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NCJ Number: 187127 Find in a Library
Title: Youth Collectivities and Adolescent Violence (From Handbook of Youth and Justice, P 237-264, 2001, Susan O. White, ed -- See NCJ-187115)
Author(s): James F. Short Jr.
Date Published: 2001
Page Count: 28
Sponsoring Agency: Kluwer Academic / Plenum Publishers
New York, NY 10013
Sale Source: Kluwer Academic / Plenum Publishers
233 Spring Street
New York, NY 10013
United States of America
Type: Collected Work
Format: Book (Hardbound)
Language: English
Country: United States of America
Annotation: Despite a resurgence of gang research, many questions about youth collectivities and their behavior remain largely unanswered, and factors associated with the emergence and maintenance of gangs and gang violence are considered.
Abstract: Juvenile gangs are defined as groups whose members meet with some regularity, over time, and on the basis of group-defined criteria of membership and organizational characteristics. Several researchers have noted diversity in age and gender relationships among the gangs they have studied. Age grading, however, is not uniform among gangs. Further, the community context of adult-adolescent relationships is critical to understanding violent behavior perpetrated by all types of youth collectivities. The author notes, however, that violent behavior among even the most violent gangs is relatively rare. When violent episodes do occur within or between gangs or when gangs attack others or destroy property, some gang members typically do not participate. Research indicates socialization into violence begins early in the lives of young people in communities where gangs are most commonly found. The author discusses the role of pathology in gangs, group processes associated with gangs, gang fighting and status, gang norms, group cohesiveness, and community and legal responses to gangs. 122 references and 16 endnotes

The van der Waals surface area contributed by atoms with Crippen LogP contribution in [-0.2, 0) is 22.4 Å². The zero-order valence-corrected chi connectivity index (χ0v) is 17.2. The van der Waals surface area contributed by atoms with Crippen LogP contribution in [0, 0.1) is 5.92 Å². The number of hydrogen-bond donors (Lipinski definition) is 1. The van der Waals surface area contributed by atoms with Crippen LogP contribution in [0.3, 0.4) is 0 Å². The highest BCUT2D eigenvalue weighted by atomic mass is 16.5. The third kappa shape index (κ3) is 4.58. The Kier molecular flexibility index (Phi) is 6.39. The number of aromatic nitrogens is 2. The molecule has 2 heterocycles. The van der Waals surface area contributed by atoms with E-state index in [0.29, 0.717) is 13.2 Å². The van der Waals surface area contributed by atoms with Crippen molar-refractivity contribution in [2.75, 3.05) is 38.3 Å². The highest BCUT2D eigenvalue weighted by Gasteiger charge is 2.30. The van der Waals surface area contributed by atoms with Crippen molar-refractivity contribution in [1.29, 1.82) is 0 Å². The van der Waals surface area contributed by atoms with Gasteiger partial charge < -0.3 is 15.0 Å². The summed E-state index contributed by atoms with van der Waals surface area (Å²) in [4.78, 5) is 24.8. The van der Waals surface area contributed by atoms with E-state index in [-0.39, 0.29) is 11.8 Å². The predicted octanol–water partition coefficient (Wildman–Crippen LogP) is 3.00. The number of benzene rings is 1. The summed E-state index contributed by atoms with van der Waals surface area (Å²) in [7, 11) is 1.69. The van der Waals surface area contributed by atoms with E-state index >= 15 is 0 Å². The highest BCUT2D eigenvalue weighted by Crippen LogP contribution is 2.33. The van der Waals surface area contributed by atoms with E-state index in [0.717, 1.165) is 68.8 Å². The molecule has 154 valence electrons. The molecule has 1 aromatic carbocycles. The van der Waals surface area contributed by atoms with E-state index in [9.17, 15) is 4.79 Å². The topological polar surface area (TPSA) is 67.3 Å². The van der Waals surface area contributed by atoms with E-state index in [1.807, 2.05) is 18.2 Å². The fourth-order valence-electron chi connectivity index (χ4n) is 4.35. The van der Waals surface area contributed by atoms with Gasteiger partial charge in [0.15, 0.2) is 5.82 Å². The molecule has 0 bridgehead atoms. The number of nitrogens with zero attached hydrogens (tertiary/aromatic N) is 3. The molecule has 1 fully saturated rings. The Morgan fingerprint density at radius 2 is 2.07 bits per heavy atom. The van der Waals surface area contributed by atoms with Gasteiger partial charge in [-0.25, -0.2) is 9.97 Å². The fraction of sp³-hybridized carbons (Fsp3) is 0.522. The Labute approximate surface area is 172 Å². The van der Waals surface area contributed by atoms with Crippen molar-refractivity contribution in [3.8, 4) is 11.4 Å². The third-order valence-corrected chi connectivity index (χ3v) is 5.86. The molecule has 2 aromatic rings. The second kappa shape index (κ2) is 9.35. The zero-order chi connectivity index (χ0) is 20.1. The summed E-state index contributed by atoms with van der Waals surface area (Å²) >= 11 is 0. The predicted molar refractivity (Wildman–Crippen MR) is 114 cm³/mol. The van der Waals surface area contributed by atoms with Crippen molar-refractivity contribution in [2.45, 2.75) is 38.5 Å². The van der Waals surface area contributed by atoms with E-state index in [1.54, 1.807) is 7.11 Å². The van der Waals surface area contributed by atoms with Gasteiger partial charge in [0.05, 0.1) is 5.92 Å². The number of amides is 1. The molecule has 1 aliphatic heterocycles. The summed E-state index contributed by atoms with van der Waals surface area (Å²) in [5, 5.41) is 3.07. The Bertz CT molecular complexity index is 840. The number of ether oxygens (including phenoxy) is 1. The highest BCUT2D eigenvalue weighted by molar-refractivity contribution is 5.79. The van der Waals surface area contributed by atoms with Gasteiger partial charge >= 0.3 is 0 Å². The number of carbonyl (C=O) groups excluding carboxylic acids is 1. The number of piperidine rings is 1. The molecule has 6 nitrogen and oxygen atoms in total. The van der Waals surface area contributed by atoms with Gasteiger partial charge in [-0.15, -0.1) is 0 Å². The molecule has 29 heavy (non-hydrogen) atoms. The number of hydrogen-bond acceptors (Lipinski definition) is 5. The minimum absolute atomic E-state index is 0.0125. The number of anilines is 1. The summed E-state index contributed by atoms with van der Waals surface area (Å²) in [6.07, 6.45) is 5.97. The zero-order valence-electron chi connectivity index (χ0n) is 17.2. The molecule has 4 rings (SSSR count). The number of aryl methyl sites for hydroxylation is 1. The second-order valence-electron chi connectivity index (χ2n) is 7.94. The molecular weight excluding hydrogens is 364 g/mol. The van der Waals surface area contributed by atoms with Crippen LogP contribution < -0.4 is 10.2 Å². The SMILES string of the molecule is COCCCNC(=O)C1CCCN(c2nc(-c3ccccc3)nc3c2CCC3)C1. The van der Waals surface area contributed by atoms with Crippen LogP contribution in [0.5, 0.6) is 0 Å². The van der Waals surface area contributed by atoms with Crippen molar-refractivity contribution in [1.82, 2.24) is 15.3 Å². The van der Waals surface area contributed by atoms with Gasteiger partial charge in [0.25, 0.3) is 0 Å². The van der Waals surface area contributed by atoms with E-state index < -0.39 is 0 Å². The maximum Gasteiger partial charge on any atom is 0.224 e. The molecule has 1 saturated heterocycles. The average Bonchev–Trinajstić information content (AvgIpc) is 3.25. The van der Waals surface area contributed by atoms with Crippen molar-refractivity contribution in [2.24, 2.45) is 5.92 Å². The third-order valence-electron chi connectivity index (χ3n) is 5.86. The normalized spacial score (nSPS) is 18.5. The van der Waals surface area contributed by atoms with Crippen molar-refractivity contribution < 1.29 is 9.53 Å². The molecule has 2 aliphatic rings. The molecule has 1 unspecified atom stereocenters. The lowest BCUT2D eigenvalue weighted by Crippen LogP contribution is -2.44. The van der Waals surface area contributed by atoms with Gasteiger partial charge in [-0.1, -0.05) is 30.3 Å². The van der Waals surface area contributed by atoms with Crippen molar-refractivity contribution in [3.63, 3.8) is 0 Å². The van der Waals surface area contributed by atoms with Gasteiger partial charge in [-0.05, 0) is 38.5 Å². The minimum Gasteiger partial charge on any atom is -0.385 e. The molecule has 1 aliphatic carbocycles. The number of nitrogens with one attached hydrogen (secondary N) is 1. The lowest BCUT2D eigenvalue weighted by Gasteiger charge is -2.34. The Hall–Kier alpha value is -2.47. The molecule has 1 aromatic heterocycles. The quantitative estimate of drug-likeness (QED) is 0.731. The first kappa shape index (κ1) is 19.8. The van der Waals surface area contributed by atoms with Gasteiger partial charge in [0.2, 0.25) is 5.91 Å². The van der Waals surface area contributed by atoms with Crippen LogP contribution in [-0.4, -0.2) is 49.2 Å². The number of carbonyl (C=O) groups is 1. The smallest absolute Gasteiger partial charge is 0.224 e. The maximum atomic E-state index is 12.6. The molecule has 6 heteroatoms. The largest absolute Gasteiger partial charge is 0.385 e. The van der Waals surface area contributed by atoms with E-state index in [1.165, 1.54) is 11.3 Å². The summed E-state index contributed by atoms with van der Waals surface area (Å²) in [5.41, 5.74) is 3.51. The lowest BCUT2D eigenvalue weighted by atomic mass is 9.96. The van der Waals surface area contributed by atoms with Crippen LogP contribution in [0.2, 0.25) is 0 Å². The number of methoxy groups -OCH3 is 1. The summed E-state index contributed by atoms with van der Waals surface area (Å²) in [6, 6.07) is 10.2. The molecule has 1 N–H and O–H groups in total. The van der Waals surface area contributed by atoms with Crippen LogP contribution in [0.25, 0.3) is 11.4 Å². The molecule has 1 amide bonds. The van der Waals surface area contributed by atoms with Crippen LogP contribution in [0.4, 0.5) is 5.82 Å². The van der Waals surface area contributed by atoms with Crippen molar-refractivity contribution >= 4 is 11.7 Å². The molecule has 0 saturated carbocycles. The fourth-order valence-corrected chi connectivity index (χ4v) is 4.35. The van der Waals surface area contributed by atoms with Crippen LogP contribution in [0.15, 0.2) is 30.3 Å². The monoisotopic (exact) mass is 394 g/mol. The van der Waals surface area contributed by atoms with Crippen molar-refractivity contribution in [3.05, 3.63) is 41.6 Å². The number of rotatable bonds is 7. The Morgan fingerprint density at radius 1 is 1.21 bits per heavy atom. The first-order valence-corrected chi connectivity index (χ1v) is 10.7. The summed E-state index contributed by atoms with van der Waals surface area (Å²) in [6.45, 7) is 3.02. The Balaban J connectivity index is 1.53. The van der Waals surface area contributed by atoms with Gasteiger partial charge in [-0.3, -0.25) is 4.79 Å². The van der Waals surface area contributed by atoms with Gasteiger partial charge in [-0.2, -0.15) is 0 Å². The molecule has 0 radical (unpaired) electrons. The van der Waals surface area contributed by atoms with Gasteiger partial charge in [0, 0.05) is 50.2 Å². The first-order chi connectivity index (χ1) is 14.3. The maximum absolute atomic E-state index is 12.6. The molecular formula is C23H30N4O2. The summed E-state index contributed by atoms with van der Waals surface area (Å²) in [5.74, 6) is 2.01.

Main Term(s): Juvenile/Youth Gangs
Index Term(s): Collective violence; Gang violence; Group behavior; Juvenile delinquency factors; Juvenile delinquency research; Socialization; Violence causes; Violent juvenile offenders
Note: Plenum Series in Crime and Justice
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